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Mother Corn’s Promise
The Creator gave the Arikara our way of life, and Mother Corn teaches us to always look after one another, stressing the importance of family, acceptance, and love. Above all, through these teachings and others, Mother Corn’s promise was that the Arikara would survive.
My grandparents raised me on the Fort Berthold Indian Reservation until I was six years old. I called them “ápa’,” grandfather, and “áka’,” grandmother. When I was older, I learned they weren’t my mom’s biological parents, but her mom’s sister and brother-in-law. The Arikara don’t have a word for uncle and auntie, only father, grandfather, mother, grandmother, brother, and sister. I was taught that all of my grandmother’s sisters and cousins were “grandma” and it was the same on my grandfather’s side. So I had many grandfathers and grandmothers. When my mother crosses over I will take her only living sister as my mom and I will treat her with the same love and respect that she has always shown to me as her son. This tradition of taking care of one another gives us purpose and the promise of Mother Corn reassures our survival. It is a never ending cycle of nurturing and love.
We didn’t have electricity or running water in our home, and my grandfather used to haul water from the Missouri River so they could bathe me. The river water coated the pots with rust, so my grandfather nicknamed me “Rusty.” I would wake up to the sounds of singing, a smoky haze filling the dimly lit room, the smell of burning cedar carrying throughout the house. There were always a lot of people there in the evening. Everyone would be visiting. I would go around saying “hi” before going to bed. Once in a while, someone would grab me and put me on their lap and ask me who I was.“Sahnish,” Arikara. They would point to something and tell me to say that in our language. “TaWIsaáku,” cedar bowl. But I think when my grandmothers and grandfathers held me they showed me Mother Corn’s teachings. I was cared for. I was one of them.
My grandmother crossed over before my grandfather did. The day they brought her home she was dressed in her favorite purple velvet dress decorated with elk teeth, a beautiful beaded colorful medallion, a wide beaded leather belt, and her white moccasins adorned with quilled flowers. She looked so peaceful like the many times before when I had seen her sleeping. I would go just to be near her. My grandfather passed away not long after. My other grandmothers said he wouldn’t be around much after she was gone. I wondered then about the fate of all my grandparents, and my fate too. from time to time, after he was gone, I would catch a glimpse of my grandfather sitting at the big wooden desk where he read, wrote, and played solitaire for hours, smoking endlessly. The worn deck of playing cards was right where he kept them.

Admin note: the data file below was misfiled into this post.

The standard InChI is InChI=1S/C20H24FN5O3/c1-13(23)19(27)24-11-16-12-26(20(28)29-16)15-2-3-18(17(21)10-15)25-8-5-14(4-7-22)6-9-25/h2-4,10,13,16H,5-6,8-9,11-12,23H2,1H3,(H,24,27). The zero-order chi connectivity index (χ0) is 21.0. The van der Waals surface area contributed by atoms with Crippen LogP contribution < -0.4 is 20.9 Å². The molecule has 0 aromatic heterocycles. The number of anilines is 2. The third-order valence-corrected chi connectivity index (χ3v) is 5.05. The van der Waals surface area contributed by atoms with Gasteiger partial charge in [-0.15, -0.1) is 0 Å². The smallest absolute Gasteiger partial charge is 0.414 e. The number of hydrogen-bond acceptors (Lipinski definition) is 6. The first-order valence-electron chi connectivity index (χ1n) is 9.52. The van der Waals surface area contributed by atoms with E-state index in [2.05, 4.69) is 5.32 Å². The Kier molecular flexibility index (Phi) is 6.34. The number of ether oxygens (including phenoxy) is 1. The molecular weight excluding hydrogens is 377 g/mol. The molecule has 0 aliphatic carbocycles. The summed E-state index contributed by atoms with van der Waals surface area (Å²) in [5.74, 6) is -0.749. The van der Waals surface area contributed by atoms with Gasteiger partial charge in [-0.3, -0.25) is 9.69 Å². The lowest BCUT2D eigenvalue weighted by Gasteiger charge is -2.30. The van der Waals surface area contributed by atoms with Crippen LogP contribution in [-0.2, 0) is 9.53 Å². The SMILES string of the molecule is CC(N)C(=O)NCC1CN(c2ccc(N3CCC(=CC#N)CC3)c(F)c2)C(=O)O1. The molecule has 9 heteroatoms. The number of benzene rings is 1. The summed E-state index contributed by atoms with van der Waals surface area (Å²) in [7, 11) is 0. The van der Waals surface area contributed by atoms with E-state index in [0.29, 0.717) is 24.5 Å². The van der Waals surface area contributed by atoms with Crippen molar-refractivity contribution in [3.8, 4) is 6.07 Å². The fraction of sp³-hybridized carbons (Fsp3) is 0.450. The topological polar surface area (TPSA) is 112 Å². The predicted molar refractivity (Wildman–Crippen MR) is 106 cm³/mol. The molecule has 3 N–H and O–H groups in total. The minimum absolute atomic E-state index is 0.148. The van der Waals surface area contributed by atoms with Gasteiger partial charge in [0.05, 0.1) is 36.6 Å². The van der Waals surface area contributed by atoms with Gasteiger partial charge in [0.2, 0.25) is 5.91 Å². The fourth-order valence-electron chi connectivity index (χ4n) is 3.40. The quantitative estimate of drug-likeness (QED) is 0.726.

I had just started the first grade. I could feel the change in the air. I knew fall was happening for the leaves began to change color. As I neared my home, I saw a big yellow bus parked outside. The driver walked around, nervously kicking the dirt and looking around until he caught my stare. He stood straight for a moment then leaned against the bus and looked away. I’ve seen this bus before. A lot of my friends and relatives were taken away in this bus. I never saw them again. I quickly entered my home. There stood a White priest. He looked at me and smiled, his short gray hair combed neatly over to one side. An Indian man was with him. He wore round wire glasses and looked uncomfortable in his pin striped suit in my humble home. I felt uneasy. I was going away. This would be the end of my traditional way of life. I would no longer hear the whispered sounds of my language, the singing, the laughter of my people, the smell of burning cedar. No playing endlessly with my brothers and sisters, laughing and running. My sister “fats” began to cry as we both entered the bus. The driver looked away again. He could not look at us. Apa’, grandfather, was gone and there was no one to protect us anymore.
The snow falls outside as I stare out the windows of this brick building, my knees press against the hardwood. I haven’t seen my family in the four winters since I arrived at St. Joseph’s Indian Boarding School. My sister left after a year. I never heard from her again. I wonder about my little brother. We call him “Bambam.” He was four years old when I left. Who is looking after him? Mother Corn, I pray. Why haven’t any of my relatives come for me? At night I stare at the ceiling and listen to the sounds of the new students sobbing. They hide among the many rows of beds in the big room. The tile walls direct their cries upward, blending in with the cries of the past, like a lullaby, I think. I am always afraid for the new ones. Every once in a while, us older kids beat some of them to get them to stop crying, for we know they will never make it if they don’t stop. As I listen to them I hear their home, their ápa’s and áka’s, the taste of dried corn soup. I will not cry. I am not afraid. Mother Corn is here.